It's August 1! My reaction to this news over at Facebook. *bats eyelashes while semi-panicking*
And now some hangovers; several of these are old, but hey, I stockpiled them for some reason and maybe you missed them. Closing ye olde tabs.
- Chuck Wendig drops some truth about the season of crazy that goes with a book release.
- The New Yorker on the decline and fall of the book cover.
- I loved loved Linda Holmes' letter to the oddball kids we desperately need to make the future interesting: "The fact that nobody is doing what you imagine doing is the beginning of your idea, not the end. People want to read things that haven't been written, see things that haven't been made, and hear things that don't yet exist. Don't be discouraged when you don't see yourself reflected in what's being shown to you, let alone what's being heavily marketed to you." Good advice for all of us. Really, the whole piece is fab--and the distinction between criticism and feedback is particularly useful.
- A wonderful interview at the Guardian with the divine Eduardo Galeano. Snippet: "Galeano talks like this a lot – not in riddles, exactly, but enigmatically and playfully, using time as his foil. When I ask him whether he is optimistic about the state of the world, he says: "It depends on when you ask me during the day. From 8am until noon I am pessimistic. Then from 1pm until 4 I feel optimistic." I met him in a hotel lobby in downtown Chicago at 5pm, sitting with a large glass of wine, looking quite happy."
- Stephen King on openings (aka the toughest part for me, always and forever). Smart stuff, as always: "An opening line should invite the reader to begin the story. It should say: Listen. Come in here. You want to know about this."
- This piece by Stephen Roxburgh on working with Roald Dahl on The Witches is a fabulous close-up look at the editing process: “This is not a cliché to children, it is a situation they will enjoy. I must keep reminding you that this is a book for children and I don’t give a bugger what grown-ups think about it. This has always been my attitude.”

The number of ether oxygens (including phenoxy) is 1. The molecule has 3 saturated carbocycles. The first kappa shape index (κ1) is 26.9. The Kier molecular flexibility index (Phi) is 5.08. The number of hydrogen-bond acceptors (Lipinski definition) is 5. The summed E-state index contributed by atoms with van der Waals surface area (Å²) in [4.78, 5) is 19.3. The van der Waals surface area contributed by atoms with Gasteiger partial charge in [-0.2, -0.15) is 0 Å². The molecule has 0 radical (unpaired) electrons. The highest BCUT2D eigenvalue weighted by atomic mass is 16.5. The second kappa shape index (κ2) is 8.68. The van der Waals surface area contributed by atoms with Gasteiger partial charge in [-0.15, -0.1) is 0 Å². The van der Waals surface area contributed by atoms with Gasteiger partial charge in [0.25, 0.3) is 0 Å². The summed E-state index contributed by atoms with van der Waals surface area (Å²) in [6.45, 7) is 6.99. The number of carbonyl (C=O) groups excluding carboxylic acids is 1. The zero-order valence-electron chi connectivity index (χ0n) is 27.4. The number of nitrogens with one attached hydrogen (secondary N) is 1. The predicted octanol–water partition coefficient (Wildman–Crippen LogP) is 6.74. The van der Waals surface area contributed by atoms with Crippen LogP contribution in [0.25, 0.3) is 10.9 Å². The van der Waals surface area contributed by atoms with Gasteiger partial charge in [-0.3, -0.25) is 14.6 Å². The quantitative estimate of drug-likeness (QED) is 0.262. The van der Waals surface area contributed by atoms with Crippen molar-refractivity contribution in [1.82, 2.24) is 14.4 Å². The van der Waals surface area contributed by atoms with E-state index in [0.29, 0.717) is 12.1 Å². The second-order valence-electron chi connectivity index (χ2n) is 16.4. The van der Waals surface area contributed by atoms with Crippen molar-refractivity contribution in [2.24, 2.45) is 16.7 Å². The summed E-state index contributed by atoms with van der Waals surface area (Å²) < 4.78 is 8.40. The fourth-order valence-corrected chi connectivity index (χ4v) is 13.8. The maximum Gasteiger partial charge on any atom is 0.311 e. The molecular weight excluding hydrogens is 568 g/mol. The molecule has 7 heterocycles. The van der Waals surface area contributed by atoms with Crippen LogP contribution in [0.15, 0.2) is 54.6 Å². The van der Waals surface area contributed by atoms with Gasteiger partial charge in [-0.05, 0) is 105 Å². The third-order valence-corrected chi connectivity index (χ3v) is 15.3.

- Don't like talking in front of people? This might help, or in my parlance: Pretend to be a spy. It works, for nearly anything you hate doing--reading in front of people, giving a speech, talking on the phone.
- Good stuff in this discussion about pirating and how it's lesser known authors it hurts the most. The sigh I make when a new pirate link turns up in google alerts or someone emails me about is one of the heaviest sighs I am capable of. Authors need you to buy their books or get them through legitimate means, as Sarah says--borrow from a friend or the library--in order to keep writing books. It's that simple.
- A typically smart craft piece from Charlie Jane on tone: "You're trying to draw your reader into a particular mood, and if the reader isn't getting into it or feels like it's all over the map, then it's probably a good time to think about whether you're in control of your tone."
- Loved this open letter to new writers from James Smythe about sales and receptions and etc. etc.
- Also loved this piece from Kim Curran at SF Signal about how no one ever told her women aren't supposed to write SF, and her experience doing so. Snippet: "Society has tried, in various, pernicious ways, to divide the genders. To place men in the blue corner and women in the pink corner, and keep us fighting. But we’re starting to see through their schemes. To refuse to play by their rules. Women and men are joining forces to try and make SF a healthier place for everyone. It may take us time, but we’ll get there."
- Lazy sloth being hilarious.